Date: Sun, 12 Oct 1997 08:04:59 -0700
From: email@example.com (Katja)
When I first did this last year, I felt like I'd discovered a new
planet, I loved them so much (still do). I prefer the red or yellow for
roasting .. the green have skin so thin that the "meat" burns so easily
it's a pain to me.
You can use any heat source, really .... gas or flat top burner (not
willing to juice up my electric range but you can), hot skillet (some chefs
use oil .. ick) or griddle, or a broiler.
I use the broiler and a cookie sheet with a lip covered with foil (with
edges turned up to catch the juices .. they're good and I hate to clean
unnecessarily). On the highest rack (or your preferred heat source, really
doesn't matter), let them blister until black, watching and turning so ALL
sides, top and bottom, are black ((-- this is key, not just mottled and
slightly blistered). This takes about 20-25 minutes altogether, as I
recall, but watch carefully and be sure to turn them. This isn't like
roasting some other dishes, for example, where you put the food in and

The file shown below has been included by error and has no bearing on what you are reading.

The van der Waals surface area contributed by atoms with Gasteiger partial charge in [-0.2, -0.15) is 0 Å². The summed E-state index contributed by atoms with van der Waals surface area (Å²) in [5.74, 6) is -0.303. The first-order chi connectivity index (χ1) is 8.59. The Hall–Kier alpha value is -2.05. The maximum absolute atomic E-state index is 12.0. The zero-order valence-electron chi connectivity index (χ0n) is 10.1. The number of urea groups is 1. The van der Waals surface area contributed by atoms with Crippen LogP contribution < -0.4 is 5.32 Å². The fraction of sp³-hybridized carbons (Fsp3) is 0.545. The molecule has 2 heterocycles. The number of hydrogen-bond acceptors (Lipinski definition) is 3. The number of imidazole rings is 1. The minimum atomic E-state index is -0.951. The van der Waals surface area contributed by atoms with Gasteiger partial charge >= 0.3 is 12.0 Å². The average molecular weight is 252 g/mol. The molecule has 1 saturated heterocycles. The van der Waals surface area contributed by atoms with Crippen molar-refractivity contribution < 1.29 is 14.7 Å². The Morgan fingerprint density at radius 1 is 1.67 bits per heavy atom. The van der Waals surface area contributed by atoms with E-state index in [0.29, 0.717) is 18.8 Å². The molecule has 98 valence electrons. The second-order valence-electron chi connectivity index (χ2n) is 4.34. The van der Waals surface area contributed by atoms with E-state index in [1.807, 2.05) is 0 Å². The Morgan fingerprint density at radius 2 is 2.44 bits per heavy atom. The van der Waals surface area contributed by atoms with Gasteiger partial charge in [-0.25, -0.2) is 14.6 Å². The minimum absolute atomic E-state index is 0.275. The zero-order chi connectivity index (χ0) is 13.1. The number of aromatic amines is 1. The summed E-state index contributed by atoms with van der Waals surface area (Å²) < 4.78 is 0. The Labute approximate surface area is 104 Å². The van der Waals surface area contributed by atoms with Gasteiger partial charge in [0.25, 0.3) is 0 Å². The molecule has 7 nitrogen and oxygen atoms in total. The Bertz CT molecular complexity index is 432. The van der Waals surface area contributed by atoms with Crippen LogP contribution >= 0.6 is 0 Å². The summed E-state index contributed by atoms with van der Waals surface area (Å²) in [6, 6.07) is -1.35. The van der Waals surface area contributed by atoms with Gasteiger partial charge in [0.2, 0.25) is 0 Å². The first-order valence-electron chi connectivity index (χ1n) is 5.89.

leave it unattended until done.
When ALL areas are blackened, put them into a plastic bag (or bowl
covered tightly) to steam for 15 minutes (I've refrigerated them overnight
and they were fine .. the idea is just to cool, steam and loosen the skins,
really). Some suggest a paper bag but the juices leak out and are lost and
messy. I've never had a problem with the plastic melting, though the
peppers are VERY hot.
When they're cool enough to handle, the black skin peels right off
(over a bowl, the juices are worth saving) and you are left with the soft,
slippery, marvelously flavorful roasted pepper. Some say to peel them
under running water but why wash away delicious juices? .. instead just
wait until they're cool enough). Remove inside ribs and seeds and you have
a gourmet miracle on your hands.
If you're still curious about whether or not you've got the right
texture and taste, buy a small can/jar of them (just know that yours will
be better) .. or if you've used canned whole green chiles for Mexican food,
the texture (and technique to do at home) is very similar.